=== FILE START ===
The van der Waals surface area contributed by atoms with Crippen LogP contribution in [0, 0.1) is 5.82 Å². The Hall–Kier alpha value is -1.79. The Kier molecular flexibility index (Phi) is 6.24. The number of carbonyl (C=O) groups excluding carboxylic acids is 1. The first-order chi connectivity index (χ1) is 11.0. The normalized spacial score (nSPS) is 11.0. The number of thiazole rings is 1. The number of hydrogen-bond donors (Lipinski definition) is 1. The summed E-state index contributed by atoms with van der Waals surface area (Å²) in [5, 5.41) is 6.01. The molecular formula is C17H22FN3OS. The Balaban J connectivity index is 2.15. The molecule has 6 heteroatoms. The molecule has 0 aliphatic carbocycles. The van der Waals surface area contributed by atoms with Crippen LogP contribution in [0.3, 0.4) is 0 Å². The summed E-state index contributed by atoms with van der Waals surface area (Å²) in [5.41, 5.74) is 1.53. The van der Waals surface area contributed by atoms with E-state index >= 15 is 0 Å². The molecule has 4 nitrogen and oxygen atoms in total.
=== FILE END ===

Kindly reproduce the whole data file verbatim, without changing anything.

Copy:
The van der Waals surface area contributed by atoms with Crippen LogP contribution in [0, 0.1) is 5.82 Å². The Hall–Kier alpha value is -1.79. The Kier molecular flexibility index (Phi) is 6.24. The number of carbonyl (C=O) groups excluding carboxylic acids is 1. The first-order chi connectivity index (χ1) is 11.0. The normalized spacial score (nSPS) is 11.0. The number of thiazole rings is 1. The number of hydrogen-bond donors (Lipinski definition) is 1. The summed E-state index contributed by atoms with van der Waals surface area (Å²) in [5, 5.41) is 6.01. The molecular formula is C17H22FN3OS. The Balaban J connectivity index is 2.15. The molecule has 6 heteroatoms. The molecule has 0 aliphatic carbocycles. The van der Waals surface area contributed by atoms with Crippen LogP contribution in [0.3, 0.4) is 0 Å². The summed E-state index contributed by atoms with van der Waals surface area (Å²) in [5.41, 5.74) is 1.53. The van der Waals surface area contributed by atoms with E-state index >= 15 is 0 Å². The molecule has 4 nitrogen and oxygen atoms in total.